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Researchers at the Technical University of Denmark  have learned that cosmic rays emitted when stars explode have a measurable impact on weather patterns on Earth. Supernovae, which occur at the very end of a star’s life and result in a massive explosion, discharge cosmic rays, affecting cloud formation upon reaching Earth’s atmosphere . As cloud formation increases, weather on Earth becomes cooler. “Finally we have the last piece of the puzzle explaining how particles from space affect climate on Earth,” said Dr Henrik Svensmark, lead author of the study published in Nature Communications . “It gives an understanding of how changes caused by solar activity or by supernova activity can change climate.” Researchers discovered that cosmic rays released by supernovae knock electrons out of atmospheric particles on Earth, creating ions which increase the number of cloud concentration nuclei, the “seeds” for cloud formation. Ionization allow aerosols, small clusters of molecules packed into air or another gas, to survive for longer in the atmosphere, enabling them to form cloud concentration nuclei more easily. Since cloud cover has a significant impact on the amount of solar energy that reaches Earth’s surface, this discovery sheds light on climate events in the past and helps to better predict the future. Related: New periodic table sorts 3,700 known exoplanets into 18 categories For example, the relationship between supernovae and cloud formation has strengthened the case that changes in solar activity played a key role in the Medieval Warm Period (~1000 AD) and the cold period in the Little Ice Age (1300-1900 AD). The researchers also discovered that the Sun affects how many cosmic rays reach Earth, which impacts the magnitude of a supernova’s effect on Earth’s climate. When the sun is magnetically active, less cosmic rays reach Earth; when it is dormant, there is a greater concentration of cosmic rays hitting Earth’s atmosphere. The impact of cosmic rays and solar activity on Earth’s climate may have contributed to recent climate events, such as changes observed in the 20th century and the warming-cooling of about 2 degrees Celsius over the past 10,000 years. Via Phys.org Images via NASA (1) (2)

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Scientists discover that exploding stars impact weather on Earth

New Hubble images finally reveal what the Crab Nebula hides in its core

July 8, 2016 by  
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Legions of scientists have studied and taken images of the Crab Nebula — in fact, it’s one of the most-studied object in space. But until now, astronomers have never been able to glimpse the object at the heart of the massive gas cloud. Until now. New Hubble images have revealed a fast-moving neutron star at the heart of the nebula. The Crab Nebula , which lies 6500 light years away from Earth, was created by a supernova long ago. A massive star in the Taurus constellation exploded at immense speeds, creating the expanding cloud of gas we see today, called a supernova remnant. Most images of the nebula focus on the intense colors and shapes of the nebula’s outer filaments, but what’s going on in the heart of the cloud may be even more interesting. It turns out that when the original star making up the nebula exploded, it left behind its inner core, a strange and exotic object known as a neutron star . While this star has roughly the same mass as our sun, it only measures a few tens of kilometers across — an incredible density made possible by the compression of the subatomic particles that make up the star. Until now, it’s been almost impossible to capture this star’s movement on camera due to its high speed: it rotates approximately 30 times per second. Related: NASA captures shockwave of a massive supernova for the first time ever To capture the neutron star, astronomers used the Hubble Space Telescope to take three high-resolution images about 10 years apart each. Those images were combined together to create a sort of time-lapse showing bright “ripples” in the center of the nebula; bands of light are actually caused by the radiation of electrons spiraling through the star’s magnetic field at nearly the speed of light. This isn’t the first time the Crab Nebula has made history . The supernova explosion that created the cloud was one of the first such events in recorded human history.  In the year 1045, astronomers in Japan and China noticed a bright new star in the night sky said to be nearly as bright as the moon. That bright light was caused by the distant explosion, and over the next several years it gradually faded until it was invisible to the naked eye. Luckily, it’s still possible to see with the help of the Hubble . Via Gizmodo Images via ESA/Hubble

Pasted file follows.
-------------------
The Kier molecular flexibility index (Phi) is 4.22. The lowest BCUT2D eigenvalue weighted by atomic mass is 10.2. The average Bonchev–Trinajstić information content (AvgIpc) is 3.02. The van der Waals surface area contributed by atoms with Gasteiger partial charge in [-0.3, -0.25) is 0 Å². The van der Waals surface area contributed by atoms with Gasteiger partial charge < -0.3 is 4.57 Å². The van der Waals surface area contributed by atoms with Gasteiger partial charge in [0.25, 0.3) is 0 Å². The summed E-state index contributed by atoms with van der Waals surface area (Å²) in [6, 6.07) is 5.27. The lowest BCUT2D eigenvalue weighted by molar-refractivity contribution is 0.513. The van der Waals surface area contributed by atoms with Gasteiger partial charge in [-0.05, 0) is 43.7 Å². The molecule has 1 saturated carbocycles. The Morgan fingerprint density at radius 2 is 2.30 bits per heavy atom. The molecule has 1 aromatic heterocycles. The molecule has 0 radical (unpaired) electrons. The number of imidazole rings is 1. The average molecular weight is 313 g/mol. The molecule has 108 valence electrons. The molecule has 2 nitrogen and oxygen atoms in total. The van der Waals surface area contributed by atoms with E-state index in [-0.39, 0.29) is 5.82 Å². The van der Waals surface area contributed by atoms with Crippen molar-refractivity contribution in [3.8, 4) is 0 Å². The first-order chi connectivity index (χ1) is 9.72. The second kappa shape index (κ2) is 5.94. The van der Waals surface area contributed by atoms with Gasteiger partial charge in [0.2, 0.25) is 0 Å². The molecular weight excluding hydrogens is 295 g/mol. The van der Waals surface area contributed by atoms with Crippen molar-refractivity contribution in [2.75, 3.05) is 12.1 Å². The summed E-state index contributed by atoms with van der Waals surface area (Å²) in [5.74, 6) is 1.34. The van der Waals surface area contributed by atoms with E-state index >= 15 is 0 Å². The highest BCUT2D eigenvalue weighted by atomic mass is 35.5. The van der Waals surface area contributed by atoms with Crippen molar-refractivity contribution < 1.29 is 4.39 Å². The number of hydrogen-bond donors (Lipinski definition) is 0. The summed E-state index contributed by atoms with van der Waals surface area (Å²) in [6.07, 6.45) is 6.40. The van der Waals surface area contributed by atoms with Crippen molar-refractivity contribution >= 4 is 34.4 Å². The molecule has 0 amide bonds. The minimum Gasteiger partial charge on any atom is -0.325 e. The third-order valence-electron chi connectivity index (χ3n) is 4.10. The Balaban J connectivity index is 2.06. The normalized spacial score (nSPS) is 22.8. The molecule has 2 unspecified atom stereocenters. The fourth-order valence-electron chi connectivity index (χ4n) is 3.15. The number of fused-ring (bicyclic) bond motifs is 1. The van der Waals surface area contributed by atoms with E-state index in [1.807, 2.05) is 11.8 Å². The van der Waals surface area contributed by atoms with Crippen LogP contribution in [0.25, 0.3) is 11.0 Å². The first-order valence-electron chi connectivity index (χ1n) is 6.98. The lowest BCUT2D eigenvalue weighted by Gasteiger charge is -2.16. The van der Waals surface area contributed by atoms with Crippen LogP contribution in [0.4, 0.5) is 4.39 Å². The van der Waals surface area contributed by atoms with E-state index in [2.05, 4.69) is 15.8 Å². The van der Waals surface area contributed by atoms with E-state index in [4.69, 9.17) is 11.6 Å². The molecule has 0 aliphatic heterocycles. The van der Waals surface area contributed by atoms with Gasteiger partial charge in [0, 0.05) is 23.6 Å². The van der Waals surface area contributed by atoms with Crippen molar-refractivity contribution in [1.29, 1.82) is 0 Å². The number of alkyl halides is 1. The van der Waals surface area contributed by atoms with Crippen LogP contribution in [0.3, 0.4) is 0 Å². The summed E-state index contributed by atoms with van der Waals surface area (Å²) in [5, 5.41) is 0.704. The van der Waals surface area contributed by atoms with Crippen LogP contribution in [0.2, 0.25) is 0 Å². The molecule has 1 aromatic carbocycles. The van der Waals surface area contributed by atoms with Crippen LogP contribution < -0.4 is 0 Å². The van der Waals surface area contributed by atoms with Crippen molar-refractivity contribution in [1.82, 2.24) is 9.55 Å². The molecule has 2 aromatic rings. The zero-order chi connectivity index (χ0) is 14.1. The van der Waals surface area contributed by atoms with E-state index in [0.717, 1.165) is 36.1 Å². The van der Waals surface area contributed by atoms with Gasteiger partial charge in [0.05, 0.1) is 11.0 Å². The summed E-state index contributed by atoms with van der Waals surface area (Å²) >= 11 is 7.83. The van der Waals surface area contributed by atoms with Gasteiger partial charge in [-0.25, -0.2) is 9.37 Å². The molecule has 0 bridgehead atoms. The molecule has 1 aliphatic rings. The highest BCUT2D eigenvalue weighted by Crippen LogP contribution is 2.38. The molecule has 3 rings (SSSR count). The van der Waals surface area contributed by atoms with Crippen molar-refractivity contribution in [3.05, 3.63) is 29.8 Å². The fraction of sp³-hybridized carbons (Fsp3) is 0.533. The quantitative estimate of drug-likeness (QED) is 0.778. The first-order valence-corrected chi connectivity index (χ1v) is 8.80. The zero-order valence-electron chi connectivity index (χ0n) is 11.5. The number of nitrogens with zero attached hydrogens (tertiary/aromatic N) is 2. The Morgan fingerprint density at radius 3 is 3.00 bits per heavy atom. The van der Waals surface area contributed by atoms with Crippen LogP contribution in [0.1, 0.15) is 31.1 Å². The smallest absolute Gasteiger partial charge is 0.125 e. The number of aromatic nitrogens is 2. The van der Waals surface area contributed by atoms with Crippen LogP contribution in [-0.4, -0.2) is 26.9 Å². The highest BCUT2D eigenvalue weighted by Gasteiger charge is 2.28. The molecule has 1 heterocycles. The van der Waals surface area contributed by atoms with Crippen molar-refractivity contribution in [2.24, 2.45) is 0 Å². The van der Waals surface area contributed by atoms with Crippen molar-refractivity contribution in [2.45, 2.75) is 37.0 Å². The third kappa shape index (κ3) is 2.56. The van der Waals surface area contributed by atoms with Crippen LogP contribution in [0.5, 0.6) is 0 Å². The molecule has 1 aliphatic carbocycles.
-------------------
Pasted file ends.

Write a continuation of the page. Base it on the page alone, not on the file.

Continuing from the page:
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New Hubble images finally reveal what the Crab Nebula hides in its core